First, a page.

"I knew Charles was going to have a day like this," Newton said. "He's coming off that bad back he had last season, but it gets to his mind when people start saying they don't know how much longer he can go on. You can't keep him down."
"Usually your rush is real structured," Dallas defensive coordinator Butch Davis said. "But we turned three linemen loose to chase O'Donnell and had the fourth stay at home, window wiping. We went to that when they started throwing early, which kind of shocked me. I'd prepared our guys for an all-out assault running the ball, you know, bloody our nose."
On defense the Steelers were hanging in, foiling Dallas on third down with their blitzes, occasionally getting burned by Novacek underneath, but holding the Cowboys to field goals on their first two drives. Then, on Dallas's third possession, Smith went to work.
When the Cowboys feel an opponent's defense is a bit soft, they run the ball right away. When they respect the opposition, they usually start out by throwing timed passes, to take that little bit of zip out of the rushers' legs. Then they come back and pound them with Smith. Against the Steelers, Smith didn't get his big pop, his 46-yarder, until seven minutes were left in the first half. The run led to Johnston's diving touchdown catch. "You can't put a price on a fullback who can make a play like that," Aikman said.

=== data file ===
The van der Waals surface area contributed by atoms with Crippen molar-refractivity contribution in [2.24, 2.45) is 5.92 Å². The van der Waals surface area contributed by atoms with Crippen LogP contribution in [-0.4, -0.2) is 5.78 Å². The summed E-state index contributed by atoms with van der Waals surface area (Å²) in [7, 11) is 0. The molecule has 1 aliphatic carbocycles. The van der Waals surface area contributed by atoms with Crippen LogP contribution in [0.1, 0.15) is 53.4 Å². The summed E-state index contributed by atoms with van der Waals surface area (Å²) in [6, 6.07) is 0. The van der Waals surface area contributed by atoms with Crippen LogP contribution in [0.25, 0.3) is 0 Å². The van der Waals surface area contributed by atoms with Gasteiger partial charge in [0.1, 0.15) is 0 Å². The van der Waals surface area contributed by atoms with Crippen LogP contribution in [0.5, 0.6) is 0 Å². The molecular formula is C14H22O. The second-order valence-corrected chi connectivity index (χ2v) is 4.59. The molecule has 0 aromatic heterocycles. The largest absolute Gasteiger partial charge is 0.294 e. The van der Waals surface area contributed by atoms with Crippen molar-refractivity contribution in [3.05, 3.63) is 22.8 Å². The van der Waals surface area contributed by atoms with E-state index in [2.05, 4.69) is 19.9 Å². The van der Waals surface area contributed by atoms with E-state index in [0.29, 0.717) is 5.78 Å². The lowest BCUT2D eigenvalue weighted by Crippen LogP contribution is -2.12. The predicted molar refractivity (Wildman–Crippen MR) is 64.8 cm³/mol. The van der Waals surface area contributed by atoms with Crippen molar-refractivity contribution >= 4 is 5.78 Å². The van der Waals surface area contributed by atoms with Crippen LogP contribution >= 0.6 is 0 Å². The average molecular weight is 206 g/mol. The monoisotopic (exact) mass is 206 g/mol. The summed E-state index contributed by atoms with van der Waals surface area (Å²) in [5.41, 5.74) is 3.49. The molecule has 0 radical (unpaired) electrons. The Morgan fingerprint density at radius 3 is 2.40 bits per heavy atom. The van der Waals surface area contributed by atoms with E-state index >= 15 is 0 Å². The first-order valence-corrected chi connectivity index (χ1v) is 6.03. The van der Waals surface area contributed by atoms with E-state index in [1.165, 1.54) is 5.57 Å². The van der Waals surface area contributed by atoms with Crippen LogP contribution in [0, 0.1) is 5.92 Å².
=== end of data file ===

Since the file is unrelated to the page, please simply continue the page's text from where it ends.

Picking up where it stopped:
A quick three-and-out series for the Steelers gave Dallas one more shot before the half, and it produced three more points. Four possessions, four scores. The Steeler defense was wearing down. The offense, with O'Donnell running for his life and either misfiring on the go or taking the sack, was in the minus column in passing yardage. Pittsburgh's new receivers, heralded rookie Charles Johnson and second-year man Andre Hastings, weren't experienced enough to come back to the quarterback and bail him out.
By the end of the third period O'Donnell had been sacked seven times, and his passing yardage was minus one. The Steelers' total yardage was 48. The fourth quarter produced Pittsburgh's only touchdown of the day, which narrowed the score to 19-9. It was time for the two-point conversion.
At the line of scrimmage the Steelers presented Dallas with an exotic formation—a thing that used to be called the middle huddle—which caused the Cowboys to burn a timeout while they organized strategy. Pittsburgh sent five players to one side of the field, four of them wearing 80-something on their backs, and six to the other, all wearing linemen's numbers. Try to figure out who the eligible receivers are.
"Yeah, it was wild," Cowboy cornerback Kevin Smith said. "I just ran over from my spot and latched on to a guy I thought might be a receiver." After O'Donnell's pass fell incomplete, Dallas drove for the touchdown that put the game away.
So what do the 1994 Cowboys look like, compared with last year's champions?
"I think [new coordinator] Ernie Zampese might be a little bolder with our offense," said Aikman, whose 21-for-32, 245-yard day was typical.